The Department of Finance of New York City is considering taking “advantage of new technologies and extended public access to government” through technology that would allow drivers to pay parking tickets with mobile devices, like tablets and smartphones.
It is always a battle finding enough quarters to feed the meters when parking one’s car. It is even more of a struggle in the New York City, where parking spots are rare and the cost to park is high. Many people let their meters run out, or simply don’t have enough quarters to fill their desired time, resulting in the infamous number of tickets that are handed out.
The problem is there is no prompt way to pay these tickets. The only way to pay tickets, without a fee, is either in person or by mail-both outdated methods.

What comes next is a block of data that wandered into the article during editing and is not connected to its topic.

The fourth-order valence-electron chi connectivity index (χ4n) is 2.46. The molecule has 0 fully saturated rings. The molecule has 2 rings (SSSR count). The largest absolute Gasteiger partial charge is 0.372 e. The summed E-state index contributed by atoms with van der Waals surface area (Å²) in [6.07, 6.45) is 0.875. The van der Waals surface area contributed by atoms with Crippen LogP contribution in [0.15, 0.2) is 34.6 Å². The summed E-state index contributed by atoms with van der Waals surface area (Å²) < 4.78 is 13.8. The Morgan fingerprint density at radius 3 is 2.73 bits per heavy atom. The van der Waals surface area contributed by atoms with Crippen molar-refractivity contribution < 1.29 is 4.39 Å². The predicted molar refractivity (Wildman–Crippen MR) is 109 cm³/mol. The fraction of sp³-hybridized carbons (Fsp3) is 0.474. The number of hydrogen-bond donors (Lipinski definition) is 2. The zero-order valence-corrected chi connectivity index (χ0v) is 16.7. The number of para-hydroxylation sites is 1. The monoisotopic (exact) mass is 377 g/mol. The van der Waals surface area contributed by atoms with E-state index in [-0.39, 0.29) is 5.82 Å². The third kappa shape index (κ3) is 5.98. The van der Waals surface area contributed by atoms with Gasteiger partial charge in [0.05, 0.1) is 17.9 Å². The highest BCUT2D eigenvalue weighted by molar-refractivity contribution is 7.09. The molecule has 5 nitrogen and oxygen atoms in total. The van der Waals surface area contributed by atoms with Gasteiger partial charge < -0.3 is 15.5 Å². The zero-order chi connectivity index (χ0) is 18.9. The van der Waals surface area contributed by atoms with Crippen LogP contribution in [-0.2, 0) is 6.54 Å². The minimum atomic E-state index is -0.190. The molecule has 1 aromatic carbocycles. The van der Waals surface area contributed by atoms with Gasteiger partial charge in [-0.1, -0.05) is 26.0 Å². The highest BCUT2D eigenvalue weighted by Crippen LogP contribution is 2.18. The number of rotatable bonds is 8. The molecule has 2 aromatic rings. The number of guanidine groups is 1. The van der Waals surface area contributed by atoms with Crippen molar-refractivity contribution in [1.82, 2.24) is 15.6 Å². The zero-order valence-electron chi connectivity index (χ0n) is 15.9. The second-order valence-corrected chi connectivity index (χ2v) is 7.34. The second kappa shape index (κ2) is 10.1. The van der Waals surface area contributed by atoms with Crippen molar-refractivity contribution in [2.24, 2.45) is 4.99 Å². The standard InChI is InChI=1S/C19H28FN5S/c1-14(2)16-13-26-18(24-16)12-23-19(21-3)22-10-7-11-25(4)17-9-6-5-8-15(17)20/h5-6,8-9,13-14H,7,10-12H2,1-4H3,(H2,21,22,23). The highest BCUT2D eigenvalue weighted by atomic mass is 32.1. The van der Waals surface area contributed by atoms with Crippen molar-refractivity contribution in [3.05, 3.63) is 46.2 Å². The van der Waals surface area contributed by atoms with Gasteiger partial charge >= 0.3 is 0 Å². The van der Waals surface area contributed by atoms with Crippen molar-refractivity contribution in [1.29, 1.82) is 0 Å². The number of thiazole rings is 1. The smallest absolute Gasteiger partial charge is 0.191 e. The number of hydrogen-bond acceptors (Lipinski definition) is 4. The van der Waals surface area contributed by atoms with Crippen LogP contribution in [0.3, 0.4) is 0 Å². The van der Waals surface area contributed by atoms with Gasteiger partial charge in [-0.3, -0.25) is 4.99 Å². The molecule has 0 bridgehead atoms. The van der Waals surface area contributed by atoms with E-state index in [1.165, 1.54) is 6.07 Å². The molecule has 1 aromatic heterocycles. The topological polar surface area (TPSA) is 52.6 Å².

In this growing digital age technology has created a solution for this long-time problem, and NYC wants to embrace it.
The Department of Finance of New York City has decided to implement mobile payments to help speed up the process of paying traffic tickets for parking and traffic light violations. The department hopes that drivers will eventually be able to use anything from a debit or credit card to Paypal and Apple (News - Alert) Pay to pay their owed tickets. Utilizing this kind of technology would help drivers pay their tickets in a timely fashion and bring in more revenue for the city.
Not only would it benefit the city, but with this new mobility New Yorkers can cut down on late fees and penalties that surround parking violations. Around $600 million dollars in related fines are collected each year in New York.
Utilizing the capabilities smartphones already have is a great way to motivate drivers to pay their parking violations promptly. This method will provide a more convenient way for drivers to handle the money they owe to the city- without having to go out of their way to do so. While there is no set time for when this technology will be implemented, it is rumored that soon New Yorkers will be able to take a photo of their ticket and complete a payment.
Edited by Maurice Nagle
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